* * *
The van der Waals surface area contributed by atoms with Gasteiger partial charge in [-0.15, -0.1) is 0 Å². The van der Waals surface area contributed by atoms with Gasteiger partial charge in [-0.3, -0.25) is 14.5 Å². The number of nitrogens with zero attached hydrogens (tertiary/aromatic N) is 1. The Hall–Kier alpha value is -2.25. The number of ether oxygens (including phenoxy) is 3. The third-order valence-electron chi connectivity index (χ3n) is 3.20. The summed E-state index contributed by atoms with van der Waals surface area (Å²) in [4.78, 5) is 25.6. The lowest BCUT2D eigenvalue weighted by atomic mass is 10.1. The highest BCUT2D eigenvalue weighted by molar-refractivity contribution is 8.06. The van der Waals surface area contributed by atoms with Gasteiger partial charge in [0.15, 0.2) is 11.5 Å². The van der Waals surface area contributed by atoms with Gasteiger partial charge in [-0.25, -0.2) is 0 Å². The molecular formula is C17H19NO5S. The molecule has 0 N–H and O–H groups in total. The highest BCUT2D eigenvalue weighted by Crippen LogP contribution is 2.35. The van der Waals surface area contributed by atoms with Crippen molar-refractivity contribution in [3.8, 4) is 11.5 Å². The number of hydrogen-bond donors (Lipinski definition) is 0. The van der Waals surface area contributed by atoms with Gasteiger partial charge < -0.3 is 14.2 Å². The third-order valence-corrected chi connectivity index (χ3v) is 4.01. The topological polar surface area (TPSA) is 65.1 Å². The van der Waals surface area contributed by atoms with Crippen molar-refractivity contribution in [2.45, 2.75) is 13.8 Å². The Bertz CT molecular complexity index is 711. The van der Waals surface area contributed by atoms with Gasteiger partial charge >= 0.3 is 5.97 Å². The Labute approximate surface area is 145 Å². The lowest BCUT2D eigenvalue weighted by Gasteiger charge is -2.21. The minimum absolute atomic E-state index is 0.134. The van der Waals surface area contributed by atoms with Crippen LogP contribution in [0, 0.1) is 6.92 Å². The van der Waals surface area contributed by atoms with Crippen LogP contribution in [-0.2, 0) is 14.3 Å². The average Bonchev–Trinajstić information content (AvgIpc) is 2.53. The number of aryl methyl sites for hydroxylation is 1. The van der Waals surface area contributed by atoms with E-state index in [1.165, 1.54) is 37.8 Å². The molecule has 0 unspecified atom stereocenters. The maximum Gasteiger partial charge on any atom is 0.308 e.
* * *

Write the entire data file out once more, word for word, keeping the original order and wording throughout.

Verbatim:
The van der Waals surface area contributed by atoms with Gasteiger partial charge in [-0.15, -0.1) is 0 Å². The van der Waals surface area contributed by atoms with Gasteiger partial charge in [-0.3, -0.25) is 14.5 Å². The number of nitrogens with zero attached hydrogens (tertiary/aromatic N) is 1. The Hall–Kier alpha value is -2.25. The number of ether oxygens (including phenoxy) is 3. The third-order valence-electron chi connectivity index (χ3n) is 3.20. The summed E-state index contributed by atoms with van der Waals surface area (Å²) in [4.78, 5) is 25.6. The lowest BCUT2D eigenvalue weighted by atomic mass is 10.1. The highest BCUT2D eigenvalue weighted by molar-refractivity contribution is 8.06. The van der Waals surface area contributed by atoms with Gasteiger partial charge in [0.15, 0.2) is 11.5 Å². The van der Waals surface area contributed by atoms with Gasteiger partial charge in [-0.25, -0.2) is 0 Å². The molecular formula is C17H19NO5S. The molecule has 0 N–H and O–H groups in total. The highest BCUT2D eigenvalue weighted by Crippen LogP contribution is 2.35. The van der Waals surface area contributed by atoms with Crippen molar-refractivity contribution in [3.8, 4) is 11.5 Å². The number of hydrogen-bond donors (Lipinski definition) is 0. The van der Waals surface area contributed by atoms with Gasteiger partial charge < -0.3 is 14.2 Å². The third-order valence-corrected chi connectivity index (χ3v) is 4.01. The topological polar surface area (TPSA) is 65.1 Å². The van der Waals surface area contributed by atoms with Crippen molar-refractivity contribution in [2.45, 2.75) is 13.8 Å². The Bertz CT molecular complexity index is 711. The van der Waals surface area contributed by atoms with Gasteiger partial charge >= 0.3 is 5.97 Å². The Labute approximate surface area is 145 Å². The lowest BCUT2D eigenvalue weighted by Gasteiger charge is -2.21. The minimum absolute atomic E-state index is 0.134. The van der Waals surface area contributed by atoms with Crippen LogP contribution in [0, 0.1) is 6.92 Å². The van der Waals surface area contributed by atoms with Crippen LogP contribution in [-0.2, 0) is 14.3 Å². The average Bonchev–Trinajstić information content (AvgIpc) is 2.53. The number of aryl methyl sites for hydroxylation is 1. The van der Waals surface area contributed by atoms with E-state index in [1.165, 1.54) is 37.8 Å². The molecule has 0 unspecified atom stereocenters. The maximum Gasteiger partial charge on any atom is 0.308 e.